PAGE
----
Review by zenGOSM

"A Platform Puzzle For Those Who Like A Challenge"

Alex Kidd in the Enchanted Castle.

This game is a solid platformer. It will be most liked by fans of the genre, people who like a challenge, and those who don't mind repeatedly pushing a button. It will be hated most by those who don't like having to start over from the beginning every time you get a game over, those who don't like dying after being hit once, and those who are frustrated easily.

An early Sega mascot, the Alex Kidd franchise has fallen on hard times. This title was the last entry in the series; an early release on the Sega Genesis in the late 1980's. My copy of this game is for Sega's Genesis motion control console, which has controller more similar to a Wiimote than the Genesis controller, and allows you to start from nearly any level in the game.

This game follows the traditional platform style of gameplay. You walk your character across the screen, and jump to dodge obstacles. Enemies can also be defeated with a punch attack or a flying kick. Several power up items are available to the player to make the game considerably easier. The player must play a game of rock paper scissors in order to get any of these items.

The walking controls are great, but the jumping controls are a bit tricky to get the hang of. Alex slides around a little bit on landing, making jumping on single blocks a challenge. Those who get frustrated by difficult jumping sequences may have a hard time finishing this game, as the second to last level requires some very precise jumping.

Combat in this game is not recommended without power ups. Alex's punch is very short, making it difficult to judge whether your attack will connect, or if you'll get hit first. Alex's jumping kick is dangerous and tricky to use. He begins his kick attack as soon as you release the jumping button, which takes some getting used to, and may cause you to knock out some blocks that you didn't intend to. Actually using this kick to destroy an aerial foe is nearly out of the question. The area in which the kick connects is very small and in front of Alex, meaning that if you don't hit the enemy just right, your attack will turn against you. Compounding these issues, Alex dies if he gets hit by the enemy just once. With the bracelet however, both his punch and kick launch a projectile, making combat quite safe. I have reset this game just because I lost my bracelet before.

The power ups are a necessity, and they are all fun to use. Most of them can be used as much as you like, but if you die while using them you lose them. The bracelet is a necessity. The pogo stick is fun and lets you jump higher, but I've yet to find a place in this game where it would actually be useful. The staff lets you float in the air, and is useful if you don't want to make a tricky jump, but once you use it, it's gone. The motorcycle is lots of fun, lets you make jumps you wouldn't normally, and kills most enemies you come into contact with, but it disappears if you crash. The helicopter is useful, but a pain to use. You have to repeatedly hit the jump button to fly, and if you stop you wind up losing a bunch of altitude. What's worse, if you fly up to high and accidentally bump your head, you lose it. The helicopter may be a deal breaker for some, because there's an entire level that is only the helicopter. The cape is an invincibility item. The pendant allows you to see what a boss is thinking of using in rock paper scissors, and therefore is the most important item of all. Most levels where you encounter a boss also have one of these hidden away in a green treasure chest.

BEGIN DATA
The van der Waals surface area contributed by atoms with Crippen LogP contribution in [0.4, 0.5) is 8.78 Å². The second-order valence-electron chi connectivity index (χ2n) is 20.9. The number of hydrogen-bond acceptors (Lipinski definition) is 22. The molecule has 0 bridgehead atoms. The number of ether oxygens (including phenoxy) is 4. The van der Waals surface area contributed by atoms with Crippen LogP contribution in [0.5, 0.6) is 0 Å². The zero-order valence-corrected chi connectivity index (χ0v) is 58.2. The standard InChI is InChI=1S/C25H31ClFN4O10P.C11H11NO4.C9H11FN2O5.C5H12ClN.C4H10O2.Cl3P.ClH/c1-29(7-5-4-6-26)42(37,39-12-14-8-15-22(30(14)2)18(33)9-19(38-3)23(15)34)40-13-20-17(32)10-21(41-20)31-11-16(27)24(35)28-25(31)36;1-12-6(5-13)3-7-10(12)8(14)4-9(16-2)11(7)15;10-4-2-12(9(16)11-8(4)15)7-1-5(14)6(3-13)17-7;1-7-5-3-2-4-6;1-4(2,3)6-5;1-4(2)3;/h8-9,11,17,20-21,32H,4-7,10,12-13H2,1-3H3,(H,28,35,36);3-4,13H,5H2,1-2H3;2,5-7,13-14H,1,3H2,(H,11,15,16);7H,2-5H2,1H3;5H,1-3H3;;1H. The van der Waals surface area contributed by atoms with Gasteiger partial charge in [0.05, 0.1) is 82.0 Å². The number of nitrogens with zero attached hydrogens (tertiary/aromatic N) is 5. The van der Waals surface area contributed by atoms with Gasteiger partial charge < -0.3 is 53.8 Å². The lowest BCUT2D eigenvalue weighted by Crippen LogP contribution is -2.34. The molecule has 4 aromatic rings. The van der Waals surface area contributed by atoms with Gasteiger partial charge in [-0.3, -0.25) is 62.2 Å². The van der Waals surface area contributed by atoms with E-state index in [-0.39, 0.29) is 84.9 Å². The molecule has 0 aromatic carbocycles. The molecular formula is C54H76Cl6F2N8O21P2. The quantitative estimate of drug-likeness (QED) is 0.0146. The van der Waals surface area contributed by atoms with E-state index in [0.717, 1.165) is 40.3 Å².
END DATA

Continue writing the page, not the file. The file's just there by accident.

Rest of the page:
The rock paper scissors games are an important part of this game. You have to win them to get items, and you have to win them to get past bosses. This might seem like a deal breaker, because how you do seems up to chance, but there is a pattern to what the item games throw that stays them same in every game, and you can use a pendant to help you defeat a boss with ease.

Each level is well crafted, and most of them have more than one way to traverse the level. I found that it took me quite some time to determine which way would be the best way to go if I want to beat the game. Some secret passages contain extra lives, some contain pendants to be used to beat the boss. You are well rewarded for exploring. There are no truly frustrating points in the game, but don't expect to beat it on your first try. Like many good platformers, this game demands careful exploration of each of it's levels, even multiple times to be successful. You may not enjoy this game if you become frustrated at dying often.


This game's graphics are typical Sega Genesis fare. Alex's sprite is fantastic and perfectly represents the artwork. The only enemy that doesn't turn out well is the guy in the second level who pushes around a big round rock. I have no idea what he is supposed to be.

The backgrounds In this game are very well done. The one that stands out to me is the underwater level. It wasn't too spectacular, but I thought that the underwater mountain was a nice touch.

The music in this game is pretty good for the most part. It reminded me of The music in Mario Kart, actually. There were no sound effects that stood out, which was good.

Reviewer's Rating:   3.5 - Good

Originally Posted: 01/27/12

Game Release: Alex Kidd in the Enchanted Castle (US, 04/11/07)

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